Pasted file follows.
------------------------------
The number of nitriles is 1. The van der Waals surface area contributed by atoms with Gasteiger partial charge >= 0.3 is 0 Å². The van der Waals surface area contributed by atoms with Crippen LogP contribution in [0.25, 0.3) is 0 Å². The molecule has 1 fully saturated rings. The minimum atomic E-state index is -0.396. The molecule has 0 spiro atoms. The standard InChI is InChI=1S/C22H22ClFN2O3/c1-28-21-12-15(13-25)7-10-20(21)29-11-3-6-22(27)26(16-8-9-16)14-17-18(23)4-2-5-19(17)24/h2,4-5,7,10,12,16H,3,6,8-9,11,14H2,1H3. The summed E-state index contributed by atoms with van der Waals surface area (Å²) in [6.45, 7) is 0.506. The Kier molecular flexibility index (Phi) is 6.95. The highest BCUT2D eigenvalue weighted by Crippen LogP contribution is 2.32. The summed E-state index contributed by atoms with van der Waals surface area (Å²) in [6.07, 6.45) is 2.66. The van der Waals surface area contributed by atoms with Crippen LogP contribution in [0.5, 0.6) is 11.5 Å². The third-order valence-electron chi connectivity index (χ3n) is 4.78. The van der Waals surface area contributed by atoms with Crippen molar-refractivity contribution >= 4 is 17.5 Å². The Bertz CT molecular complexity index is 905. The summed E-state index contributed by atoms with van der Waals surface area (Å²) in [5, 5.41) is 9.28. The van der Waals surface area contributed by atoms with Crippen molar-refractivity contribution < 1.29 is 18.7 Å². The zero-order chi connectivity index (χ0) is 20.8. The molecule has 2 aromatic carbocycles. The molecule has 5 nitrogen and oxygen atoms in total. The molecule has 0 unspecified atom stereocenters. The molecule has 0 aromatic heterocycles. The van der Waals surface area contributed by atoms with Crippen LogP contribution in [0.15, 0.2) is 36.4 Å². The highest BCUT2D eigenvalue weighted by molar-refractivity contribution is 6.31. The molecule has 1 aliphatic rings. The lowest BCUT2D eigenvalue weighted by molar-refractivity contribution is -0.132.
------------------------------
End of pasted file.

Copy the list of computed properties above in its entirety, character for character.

The number of nitriles is 1. The van der Waals surface area contributed by atoms with Gasteiger partial charge >= 0.3 is 0 Å². The van der Waals surface area contributed by atoms with Crippen LogP contribution in [0.25, 0.3) is 0 Å². The molecule has 1 fully saturated rings. The minimum atomic E-state index is -0.396. The molecule has 0 spiro atoms. The standard InChI is InChI=1S/C22H22ClFN2O3/c1-28-21-12-15(13-25)7-10-20(21)29-11-3-6-22(27)26(16-8-9-16)14-17-18(23)4-2-5-19(17)24/h2,4-5,7,10,12,16H,3,6,8-9,11,14H2,1H3. The summed E-state index contributed by atoms with van der Waals surface area (Å²) in [6.45, 7) is 0.506. The Kier molecular flexibility index (Phi) is 6.95. The highest BCUT2D eigenvalue weighted by Crippen LogP contribution is 2.32. The summed E-state index contributed by atoms with van der Waals surface area (Å²) in [6.07, 6.45) is 2.66. The van der Waals surface area contributed by atoms with Crippen LogP contribution in [0.5, 0.6) is 11.5 Å². The third-order valence-electron chi connectivity index (χ3n) is 4.78. The van der Waals surface area contributed by atoms with Crippen molar-refractivity contribution >= 4 is 17.5 Å². The Bertz CT molecular complexity index is 905. The summed E-state index contributed by atoms with van der Waals surface area (Å²) in [5, 5.41) is 9.28. The van der Waals surface area contributed by atoms with Crippen molar-refractivity contribution < 1.29 is 18.7 Å². The zero-order chi connectivity index (χ0) is 20.8. The molecule has 2 aromatic carbocycles. The molecule has 5 nitrogen and oxygen atoms in total. The molecule has 0 unspecified atom stereocenters. The molecule has 0 aromatic heterocycles. The van der Waals surface area contributed by atoms with Crippen LogP contribution in [0.15, 0.2) is 36.4 Å². The highest BCUT2D eigenvalue weighted by molar-refractivity contribution is 6.31. The molecule has 1 aliphatic rings. The lowest BCUT2D eigenvalue weighted by molar-refractivity contribution is -0.132.